Also Read: #ENDSARS, Young Nigerians & 2023: ‘Kunle Adebajo, Journalist

How do you think this power will be used as we approach the 2023 elections? 

The best-case scenario is to have multiple platforms to maintain the momentum and keep giving the citizens ample reasons to believe in the project. This would be best done if there is some form of collaboration that produces a coherent policy direction that the citizens can use as a negotiating chip for the politicians who seek their support.

The worst-case scenario is to have politicians leverage the situation and turn citizens against each other through their divide and conquer strategy. It is already playing out where you have Governors and “leaders” (whoever made them that) from different regions going to pay homage in Abuja supporting what the government did to halt the protest. It was almost like they were pledging their alliance to the powers that be just to protect their own sociopolitical status.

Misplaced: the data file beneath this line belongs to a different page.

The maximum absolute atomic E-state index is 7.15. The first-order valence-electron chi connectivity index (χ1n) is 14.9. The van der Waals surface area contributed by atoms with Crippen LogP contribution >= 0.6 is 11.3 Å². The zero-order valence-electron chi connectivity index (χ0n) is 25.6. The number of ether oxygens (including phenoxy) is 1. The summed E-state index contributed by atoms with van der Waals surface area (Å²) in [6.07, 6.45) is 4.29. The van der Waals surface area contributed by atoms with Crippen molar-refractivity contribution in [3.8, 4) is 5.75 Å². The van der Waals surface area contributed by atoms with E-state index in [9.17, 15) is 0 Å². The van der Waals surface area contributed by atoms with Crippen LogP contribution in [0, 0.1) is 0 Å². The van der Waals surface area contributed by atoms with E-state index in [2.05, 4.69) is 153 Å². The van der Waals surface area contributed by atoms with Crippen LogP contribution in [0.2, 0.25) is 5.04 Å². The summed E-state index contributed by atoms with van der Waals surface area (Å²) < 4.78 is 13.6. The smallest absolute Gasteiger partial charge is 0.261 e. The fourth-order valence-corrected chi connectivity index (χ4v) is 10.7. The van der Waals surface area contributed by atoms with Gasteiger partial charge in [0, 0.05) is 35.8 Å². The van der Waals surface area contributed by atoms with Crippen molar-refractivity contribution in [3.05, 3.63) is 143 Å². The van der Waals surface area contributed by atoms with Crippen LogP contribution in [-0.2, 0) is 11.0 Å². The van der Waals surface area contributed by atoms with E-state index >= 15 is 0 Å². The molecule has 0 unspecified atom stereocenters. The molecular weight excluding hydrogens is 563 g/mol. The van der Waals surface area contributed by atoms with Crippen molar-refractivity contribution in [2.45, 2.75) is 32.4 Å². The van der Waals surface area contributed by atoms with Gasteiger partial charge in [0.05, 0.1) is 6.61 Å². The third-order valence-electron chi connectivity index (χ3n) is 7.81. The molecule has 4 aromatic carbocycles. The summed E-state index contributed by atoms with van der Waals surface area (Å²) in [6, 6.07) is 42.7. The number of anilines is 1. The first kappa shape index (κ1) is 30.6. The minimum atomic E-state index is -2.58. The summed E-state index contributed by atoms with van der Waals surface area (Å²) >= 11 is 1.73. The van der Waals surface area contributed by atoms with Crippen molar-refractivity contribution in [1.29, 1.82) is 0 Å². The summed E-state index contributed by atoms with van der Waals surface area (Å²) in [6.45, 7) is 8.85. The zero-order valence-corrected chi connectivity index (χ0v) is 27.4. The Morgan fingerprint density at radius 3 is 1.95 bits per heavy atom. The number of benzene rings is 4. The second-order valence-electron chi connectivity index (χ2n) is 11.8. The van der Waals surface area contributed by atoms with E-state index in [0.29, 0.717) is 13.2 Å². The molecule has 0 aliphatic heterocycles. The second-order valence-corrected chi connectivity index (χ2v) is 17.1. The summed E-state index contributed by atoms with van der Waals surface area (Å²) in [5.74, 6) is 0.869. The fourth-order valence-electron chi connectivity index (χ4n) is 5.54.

It makes for a scary reality, but history suggests that the worst-case scenario seems more likely due to the continuous unwillingness of citizens, particularly emergent new politicians and leaders of various civil society movements, to sacrifice their egos and aspirations in order to collaborate.

What kind of candidates are you expecting for the presidency? 

Some within the present core of politicians, but hopefully ones with a better comprehension of how things should work. The country should not be subjected to picking between Buhari and Atiku anymore- even though one seems to have a better idea of the happenings around him than the other. Some politicians, even if it is more through their words and less by their actions have demonstrated an ability to chart a better course for the country. Not ideal but the better situation might be to have one of those presumably smarter politicians commit to doing things that would foster economic development in the medium to long-term.

Will you vote for a PDP or an APC candidate?